Cooling air may be provided after each coating step to insure that the resinous material has solidified, if such cooling is necessary for process hygiene.
While the Specification concludes with claims particularly pointing out and distinctly claiming the present invention, it is believed the invention is better understood from the following description taken in conjunction with the associated drawings, in which like elements are designated by the same reference numeral and:
FIG. 1 is a schematic side elevational view of an apparatus for producing a web according to the present invention coated on one side.
FIG. 2 is a schematic side elevational view of an apparatus for producing a web according to the present invention and coated on opposite sides.
The invention comprises a process for producing a water dispersible, liquid impermeable web. As used herein a "web" is a macroscopically planar substrate, impregnated with a flowable, resinous material. The resinous material may be deposited onto the substrate in liquid form.
Referring to FIG. 1, the process for producing a liquid impermeable and flushable web comprises the following steps. The substrate 102, having a first side and a mutually opposed second side, is unwound from a parent roll 104. The substrate 102 is fed to a first printing station 105 comprising a first backing anvil 108, a first printing roll 110, and a first feed roll 106. The first backing anvil 108 is juxtaposed with the first printing roll 110 to form a first nip therebetween. The first printing roll 110 has a plurality of cells disposed about its periphery. In a preferred embodiment, the first backing anvil 108 comprises a first backing roll rotatable about its longitudinal axis. After being heated to the melting point, or otherwise treated, the resinous material 200 is delivered to the first printing roll 110 by a first delivery mechanism 111. The resinous material 200 is then applied to and impregnated with the substrate 102.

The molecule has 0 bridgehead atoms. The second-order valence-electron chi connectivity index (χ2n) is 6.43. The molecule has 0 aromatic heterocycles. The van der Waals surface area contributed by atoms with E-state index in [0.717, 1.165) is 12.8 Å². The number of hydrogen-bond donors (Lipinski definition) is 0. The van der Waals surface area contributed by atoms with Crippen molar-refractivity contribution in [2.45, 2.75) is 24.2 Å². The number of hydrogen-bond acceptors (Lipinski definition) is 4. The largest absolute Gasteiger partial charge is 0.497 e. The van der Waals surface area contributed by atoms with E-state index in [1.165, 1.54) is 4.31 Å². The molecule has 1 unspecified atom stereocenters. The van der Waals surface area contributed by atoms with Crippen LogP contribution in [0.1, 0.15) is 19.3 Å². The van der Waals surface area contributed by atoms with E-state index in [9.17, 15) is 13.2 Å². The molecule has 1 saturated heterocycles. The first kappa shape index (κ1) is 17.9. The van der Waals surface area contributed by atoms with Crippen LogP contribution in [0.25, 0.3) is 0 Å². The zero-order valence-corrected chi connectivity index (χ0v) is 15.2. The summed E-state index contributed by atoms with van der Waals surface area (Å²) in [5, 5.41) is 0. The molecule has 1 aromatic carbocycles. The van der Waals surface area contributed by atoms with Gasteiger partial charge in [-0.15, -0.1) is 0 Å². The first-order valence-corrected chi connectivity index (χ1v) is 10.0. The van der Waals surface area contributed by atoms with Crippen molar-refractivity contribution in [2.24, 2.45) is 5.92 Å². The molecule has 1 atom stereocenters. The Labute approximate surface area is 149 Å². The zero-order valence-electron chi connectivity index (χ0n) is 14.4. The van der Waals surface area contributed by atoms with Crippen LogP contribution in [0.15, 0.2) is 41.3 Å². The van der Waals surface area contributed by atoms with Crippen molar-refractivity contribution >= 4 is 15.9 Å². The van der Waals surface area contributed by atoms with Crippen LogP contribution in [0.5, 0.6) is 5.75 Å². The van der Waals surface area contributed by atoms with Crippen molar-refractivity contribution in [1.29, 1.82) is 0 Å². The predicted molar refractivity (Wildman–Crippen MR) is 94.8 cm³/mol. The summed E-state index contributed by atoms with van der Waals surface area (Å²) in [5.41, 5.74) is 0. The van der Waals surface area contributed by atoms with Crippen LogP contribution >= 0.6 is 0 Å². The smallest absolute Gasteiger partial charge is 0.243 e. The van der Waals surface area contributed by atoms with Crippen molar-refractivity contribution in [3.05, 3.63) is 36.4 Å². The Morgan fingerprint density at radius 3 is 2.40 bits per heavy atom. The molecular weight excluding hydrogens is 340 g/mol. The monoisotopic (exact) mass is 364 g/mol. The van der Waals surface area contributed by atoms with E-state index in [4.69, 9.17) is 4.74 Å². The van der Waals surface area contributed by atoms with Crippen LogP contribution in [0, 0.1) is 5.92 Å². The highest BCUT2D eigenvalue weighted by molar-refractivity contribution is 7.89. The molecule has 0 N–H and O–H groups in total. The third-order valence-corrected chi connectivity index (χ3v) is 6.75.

Tension control devices and tracking devices (not shown) well known in the art may also be used in this process, if such devices are necessary to insure an even coating of the resinous material 200 across the entire transverse width of the substrate 102.
A resinous material 200 is provided in a liquid state. If the resinous material 200 is in a solid state at room temperature, it may be heated to a temperature above its melting point. Alternatively, resinous materials in a liquid state at room temperature may also be used. For example, prepolymers comprising chemically reactive end groups may be utilized. In this case, after depositing the resinous material 200 onto and into the substrate 102, a subsequent curing step is necessary to convert a resinous material 200, such as a liquid prepolymer, into the solid state. Actinic radiation is suitable.
In the preferred embodiment of the process, a first resinous material 200 is heated to at least its melting point, causing the resinous material 200 to be flowable.
The substrate 102 is transported, at a transport velocity, relative to the first printing roll 110 and the first backing anvil 108, through the first nip defined by the first printing roll 110 and the first backing anvil 108. The flowable first resinous material 200 is disposed into the cells of the first printing roll 110. The substrate 102 is transported through the first nip in contacting relation with the cells of the first printing roll 110. The first printing roll 110 rotates about its first longitudinal axis at a first peripheral velocity, thereby applying the flowable first resinous material 200 from the cells of the first printing roll 110 onto the substrate 102. Preferably, the coating weight of the first resinous material 200 on the substrate 102 is between about 0.005 grams per square inch and about 0.075 grams per square inch. More preferably, the coating weight is between 0.015 and 0.035 grams per square inch.
While rotary printing processes are well known in the art, the process described and claimed herein differs from such known processes in that during the process of applying the flowable first resinous material 200 onto the substrate 102 according to the present invention, a first velocity differential occurs between the transport velocity of the transported substrate 102 and the peripheral velocity of the first printing roll 110. The first peripheral velocity of the first printing roll is at least about 100% greater than the transport velocity of the substrate 102, so that the first velocity differential occurs. The term "velocity differential" is defined herein as (peripheral velocity-transport velocity)/transport velocity×100%. Preferably, the first velocity differential ranges from about 100% to about 500%. More preferably, the first velocity differential ranges from 300% to 350%.